Work continues on Mel Gibson’s The Passion of the Christ 2, and if the words of its writer are any indication, the film will be even more epic than we originally thought.
After more than 16 years, Gibson is still developing his sequel to The Passion of the Christ. The original movie, which showed the final hours of Jesus’ life and crucifixion, became a heated topic of debate for many years after its release. The excessive violence in depicting torture, an alleged anti-semitic agenda, and the movie’s allusion to Biblical accuracy all fanned the flames of controversy. Not that Gibson cared much about any of them, mind you. Now, after working his way to popularity again with Hacksaw Ridge, the director wishes to tackle several fundamental Christian notions like Hell and the fall of Angels in the sequel.
While we know that the follow-up has all the makings of a big project, writer Randall Wallace, who collaborated with Gibson on Braveheart, has claimed that it’ll be their most ambitious undertaking yet. In a recent interview, Wallace had the following to say about the progress being made on The Passion of the Christ 2.
“It’s something we talk about a lot,” He explained. “My major in college was religion, and I did a year seminary afterward. My major focus of study was the resurrection. That is the Mount Everest of movies and we are in discussions about it a lot. It’s a highly-charged one, so we keep our cards close to our chest.”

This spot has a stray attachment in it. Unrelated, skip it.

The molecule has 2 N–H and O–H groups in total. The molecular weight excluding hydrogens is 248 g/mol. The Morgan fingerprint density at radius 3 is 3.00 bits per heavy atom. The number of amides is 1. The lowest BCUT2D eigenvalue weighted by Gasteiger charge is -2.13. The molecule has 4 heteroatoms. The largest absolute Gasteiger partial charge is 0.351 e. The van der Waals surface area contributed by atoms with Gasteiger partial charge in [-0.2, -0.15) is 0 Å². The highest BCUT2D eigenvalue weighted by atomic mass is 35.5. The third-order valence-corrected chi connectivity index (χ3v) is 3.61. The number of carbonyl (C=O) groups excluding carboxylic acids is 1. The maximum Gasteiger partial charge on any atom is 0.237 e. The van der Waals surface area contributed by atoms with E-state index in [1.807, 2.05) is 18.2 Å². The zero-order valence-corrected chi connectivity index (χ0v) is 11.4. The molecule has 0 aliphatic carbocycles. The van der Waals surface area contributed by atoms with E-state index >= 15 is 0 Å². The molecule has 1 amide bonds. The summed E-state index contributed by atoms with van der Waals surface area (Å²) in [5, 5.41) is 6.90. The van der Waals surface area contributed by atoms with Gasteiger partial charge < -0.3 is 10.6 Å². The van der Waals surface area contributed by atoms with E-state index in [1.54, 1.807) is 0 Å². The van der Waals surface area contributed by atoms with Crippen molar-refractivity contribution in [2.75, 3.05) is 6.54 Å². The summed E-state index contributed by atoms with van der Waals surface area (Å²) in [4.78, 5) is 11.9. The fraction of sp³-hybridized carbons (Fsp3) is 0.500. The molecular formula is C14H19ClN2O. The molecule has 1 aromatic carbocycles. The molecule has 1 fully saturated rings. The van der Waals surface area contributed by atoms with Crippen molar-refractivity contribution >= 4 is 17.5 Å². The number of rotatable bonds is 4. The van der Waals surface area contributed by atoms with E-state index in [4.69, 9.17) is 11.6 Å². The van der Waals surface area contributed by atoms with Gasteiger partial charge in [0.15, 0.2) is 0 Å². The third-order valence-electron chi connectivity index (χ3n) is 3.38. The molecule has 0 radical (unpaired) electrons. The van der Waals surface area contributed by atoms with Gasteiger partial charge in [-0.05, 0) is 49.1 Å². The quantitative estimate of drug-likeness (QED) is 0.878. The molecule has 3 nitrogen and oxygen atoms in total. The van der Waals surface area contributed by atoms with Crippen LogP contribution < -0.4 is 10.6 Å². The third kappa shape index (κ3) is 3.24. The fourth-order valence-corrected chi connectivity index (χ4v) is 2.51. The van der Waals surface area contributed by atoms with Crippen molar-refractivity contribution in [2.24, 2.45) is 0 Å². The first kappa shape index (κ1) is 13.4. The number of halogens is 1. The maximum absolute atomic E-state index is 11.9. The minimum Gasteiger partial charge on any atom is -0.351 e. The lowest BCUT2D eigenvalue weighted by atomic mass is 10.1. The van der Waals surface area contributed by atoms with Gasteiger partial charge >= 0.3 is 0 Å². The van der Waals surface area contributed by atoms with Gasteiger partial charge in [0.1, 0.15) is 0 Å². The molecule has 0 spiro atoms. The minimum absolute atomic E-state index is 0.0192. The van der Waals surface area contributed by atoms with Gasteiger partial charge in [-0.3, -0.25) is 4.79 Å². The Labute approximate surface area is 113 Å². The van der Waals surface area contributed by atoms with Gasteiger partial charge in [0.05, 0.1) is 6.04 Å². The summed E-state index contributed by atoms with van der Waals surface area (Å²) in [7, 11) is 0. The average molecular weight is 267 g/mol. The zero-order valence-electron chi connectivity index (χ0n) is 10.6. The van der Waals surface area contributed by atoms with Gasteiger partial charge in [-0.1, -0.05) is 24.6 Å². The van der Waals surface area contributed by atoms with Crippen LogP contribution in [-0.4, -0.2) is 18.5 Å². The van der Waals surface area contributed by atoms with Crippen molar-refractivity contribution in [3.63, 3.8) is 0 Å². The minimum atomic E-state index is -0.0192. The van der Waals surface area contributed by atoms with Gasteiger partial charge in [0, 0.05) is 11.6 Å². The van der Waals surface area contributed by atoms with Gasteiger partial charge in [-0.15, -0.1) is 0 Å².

Of course, the actor behind Gibson’s Messiah, Jim Caviezel, had previously teased that The Passion of the Christ 2 will be a masterpiece as well, saying:
“It’s going to be a masterpiece. It’s going to be the biggest film in world history. I believe it will be based on what I feel in my heart. It’s so imperative in this time, these films can’t be made now. The films they make are Marvel Comics movies. You’ll see Superman. You won’t see Jesus… I got to play the greatest superhero there ever was.”
As of now, we don’t know much about the movie, other than the fact that it’ll involve Jesus’ resurrection from the grave. But since Gibson has always advocated filmmaking on a budget, it’ll be interesting to see how he plans to produce the biggest movie in history without relying too much on extravagant effects.